Scroll to top

IMU Alumnus Works for Flying Doctor Service in Sarawak

08 Jul 2015

After successfully graduating with an MBBS from the International Medical University (IMU) in 2012, Pamela Tan decided to return back to her home state, Sarawak, to start her medical career. She completed two years of housemanship which consisted of General Medicine, General Surgery, Paediatrics, Obstetrics and Gynaecology, Orthopaedics as well as Emergency and Trauma at Sarawak General Hospital, Kuching. fds During her student life, she was searching online for elective posting options when she stumbled upon the Flying Doctor Service which was offered in Sarawak. However, she was unable to pursue such an opportunity due to unforeseen circumstances at the time. Who knew? When it was time to decide on the next step after housemanship, the occasion presented itself again for her. In 1973, the Flying Doctor Service (FDS) was brought into Sarawak in order to provide basic health services to people living in remote areas that were inaccessible by roads. At the moment, the services are based in Kuching, Sibu and Miri which concurrently cover 120 locations with the average attendances of around 50,000 outpatients, children and antenatal mother yearly. Each team consists of a medical officer, an assistant medical officer and two community nurses who visit the locations on a monthly basis. fds7fds3 “When I first joined the FDS family, there were mixed feelings of excitement of being able to serve the community in an unconventional manner as well as self-doubt of practising safe medicine in a limited setting. There was also language and dialects barrier as the communities mainly comprised of the Ibans, Bidayuhs and other ethnics. Other than that, we had to deal with the weather irregularities and occasional landscape issues for the helipad at each locality.” fds1 “Thankfully and with God’s grace, our teams have been thoroughly blessed again and again. I was very often guided by the sharing of amusing yet insightful experiences of my predecessors. My current team members often found it humorous to translate the locals’ communication to me. It was rather tricky for me initially but I am definitely getting there. For every place that we have visited, the villagers were always warm and friendly to us and willing to help carry our truckload of medical supplies and allowed us to use their common area for our clinic session. They were constantly making sure we were well-fed and well-hydrated too! I was also lucky enough to partner with a jolly and experienced pilot who prioritised highly on our team’s safety.” All in all, if anyone is interested to be part of this happy family in the future, do look me up via [email protected]”.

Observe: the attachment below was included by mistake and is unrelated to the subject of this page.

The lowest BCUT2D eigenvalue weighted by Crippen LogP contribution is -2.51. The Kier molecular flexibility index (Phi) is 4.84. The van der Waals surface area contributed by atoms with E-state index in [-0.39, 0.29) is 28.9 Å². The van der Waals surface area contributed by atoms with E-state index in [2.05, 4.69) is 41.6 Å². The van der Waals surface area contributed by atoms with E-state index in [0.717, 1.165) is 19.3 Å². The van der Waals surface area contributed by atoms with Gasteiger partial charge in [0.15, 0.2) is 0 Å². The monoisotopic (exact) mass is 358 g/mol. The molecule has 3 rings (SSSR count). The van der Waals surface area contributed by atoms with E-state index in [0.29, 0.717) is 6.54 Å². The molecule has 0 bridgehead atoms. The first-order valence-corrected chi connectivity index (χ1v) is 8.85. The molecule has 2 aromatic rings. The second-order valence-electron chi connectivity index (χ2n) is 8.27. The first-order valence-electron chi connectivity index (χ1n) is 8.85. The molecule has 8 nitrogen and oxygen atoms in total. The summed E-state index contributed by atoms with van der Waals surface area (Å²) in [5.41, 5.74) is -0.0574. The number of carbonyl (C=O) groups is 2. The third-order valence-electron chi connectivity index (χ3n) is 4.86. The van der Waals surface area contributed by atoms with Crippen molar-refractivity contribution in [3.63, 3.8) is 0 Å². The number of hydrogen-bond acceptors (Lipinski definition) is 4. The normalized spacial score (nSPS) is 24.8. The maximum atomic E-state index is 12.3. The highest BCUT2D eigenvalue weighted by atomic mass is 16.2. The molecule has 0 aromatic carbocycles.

Leave Comment

Your email address will not be published.